Oven Thermostat Phial And Capilliary
The phial is the "wire" that you see in the image which is actually known correctly as a capillary will normally have a long bulbous end that is inserted into the oven cavity itself to detect the temperature.
That capillary and the phial are vital to the oven getting to and maintaining the correct temperature that you set the oven to. So, when you replace the thermostat, you have to ensure that the phial goes back near enough exactly where it was sited in the original or you may get inaccurate (more!) temperatures in the oven.
The capillary can be strewn pretty much anywhere, under the oven insulation, over it, it really isn't of any great concern. Great if you can get it back exactly as the original was but in a great many cases most engineers would just say, "good luck with that" and add a knowing wink. Basically, we don't bother, so long as the phial is in the correct position and the front end of the thermostat is correct the capillary isn't of any real concern so far as position goes.
You must not bend the capillary over on itself leading to sharp turns as, if kinked, you've just ruined the thermostat and it wil never, ever work again. You cannot cut the capillary as the gas inside will escape and, again, it will never work ever again.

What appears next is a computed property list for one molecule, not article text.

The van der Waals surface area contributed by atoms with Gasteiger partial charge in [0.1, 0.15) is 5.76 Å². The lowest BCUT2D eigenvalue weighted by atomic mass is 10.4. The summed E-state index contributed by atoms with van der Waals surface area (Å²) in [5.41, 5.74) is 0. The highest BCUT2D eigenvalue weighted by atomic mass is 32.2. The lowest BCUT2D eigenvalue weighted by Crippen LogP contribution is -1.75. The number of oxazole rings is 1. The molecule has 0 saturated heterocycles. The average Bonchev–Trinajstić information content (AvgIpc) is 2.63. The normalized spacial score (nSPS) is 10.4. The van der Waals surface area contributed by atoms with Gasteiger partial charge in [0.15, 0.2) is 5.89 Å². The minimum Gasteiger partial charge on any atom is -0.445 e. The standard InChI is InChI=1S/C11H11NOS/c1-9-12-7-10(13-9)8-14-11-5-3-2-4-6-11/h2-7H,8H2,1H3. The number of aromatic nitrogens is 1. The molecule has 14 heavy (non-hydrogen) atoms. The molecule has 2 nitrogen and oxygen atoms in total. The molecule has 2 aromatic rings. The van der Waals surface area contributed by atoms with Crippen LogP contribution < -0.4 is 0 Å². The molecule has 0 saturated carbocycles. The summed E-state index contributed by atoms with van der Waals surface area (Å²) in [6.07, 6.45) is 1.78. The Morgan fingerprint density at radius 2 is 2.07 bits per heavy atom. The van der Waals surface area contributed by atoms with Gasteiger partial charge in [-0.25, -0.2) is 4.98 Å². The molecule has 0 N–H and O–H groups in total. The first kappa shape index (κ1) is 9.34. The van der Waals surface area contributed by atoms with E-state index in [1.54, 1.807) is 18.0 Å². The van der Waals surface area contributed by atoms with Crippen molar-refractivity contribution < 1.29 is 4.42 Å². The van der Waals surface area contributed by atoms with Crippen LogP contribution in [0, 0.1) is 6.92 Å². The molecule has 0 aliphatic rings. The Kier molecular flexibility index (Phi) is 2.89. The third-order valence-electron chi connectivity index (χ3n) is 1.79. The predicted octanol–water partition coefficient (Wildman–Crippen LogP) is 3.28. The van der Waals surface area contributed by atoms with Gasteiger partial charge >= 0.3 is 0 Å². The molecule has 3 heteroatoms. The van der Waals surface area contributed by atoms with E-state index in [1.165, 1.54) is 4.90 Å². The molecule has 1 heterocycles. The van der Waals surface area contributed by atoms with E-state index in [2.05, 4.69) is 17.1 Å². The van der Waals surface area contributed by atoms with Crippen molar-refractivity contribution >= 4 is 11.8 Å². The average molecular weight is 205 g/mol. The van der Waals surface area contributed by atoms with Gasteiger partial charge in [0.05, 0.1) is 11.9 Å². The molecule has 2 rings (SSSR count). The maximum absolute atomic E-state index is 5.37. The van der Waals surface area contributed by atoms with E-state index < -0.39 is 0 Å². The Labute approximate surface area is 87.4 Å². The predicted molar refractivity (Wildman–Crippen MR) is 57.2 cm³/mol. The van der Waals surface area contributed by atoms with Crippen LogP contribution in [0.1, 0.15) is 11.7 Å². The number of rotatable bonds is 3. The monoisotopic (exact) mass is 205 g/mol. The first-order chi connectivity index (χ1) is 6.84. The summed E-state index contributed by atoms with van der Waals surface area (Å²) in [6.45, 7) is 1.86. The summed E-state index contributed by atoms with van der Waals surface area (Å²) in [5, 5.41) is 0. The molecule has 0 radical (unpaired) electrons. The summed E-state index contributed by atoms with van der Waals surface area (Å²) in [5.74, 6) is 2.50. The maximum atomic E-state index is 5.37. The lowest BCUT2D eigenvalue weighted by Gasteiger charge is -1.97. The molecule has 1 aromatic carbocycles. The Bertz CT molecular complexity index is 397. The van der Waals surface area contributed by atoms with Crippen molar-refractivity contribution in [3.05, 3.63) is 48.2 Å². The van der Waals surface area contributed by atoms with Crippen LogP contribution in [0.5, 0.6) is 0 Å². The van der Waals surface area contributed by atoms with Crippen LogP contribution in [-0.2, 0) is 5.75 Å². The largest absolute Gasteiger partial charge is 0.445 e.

You need to gently unravel it on the new thermostat without bending too severely, kinking or cutting it. If you have leftover capillary (you often will when replacing an oven thermostat) just roll it up or don't unravel too much and it will be absolutely fine.
This is all because if you stop that gas held in the phial, capillary or the bellows in the thermostat from moving and, bear in mind these are minute, fraction of a millimetre movements, then the thermostat will no longer function and no supplier will cover damage caused by incorrect fitting under warranty. If you do not know how to fit an oven thermostat, call in a professional engineer.
Universal Oven Thermostats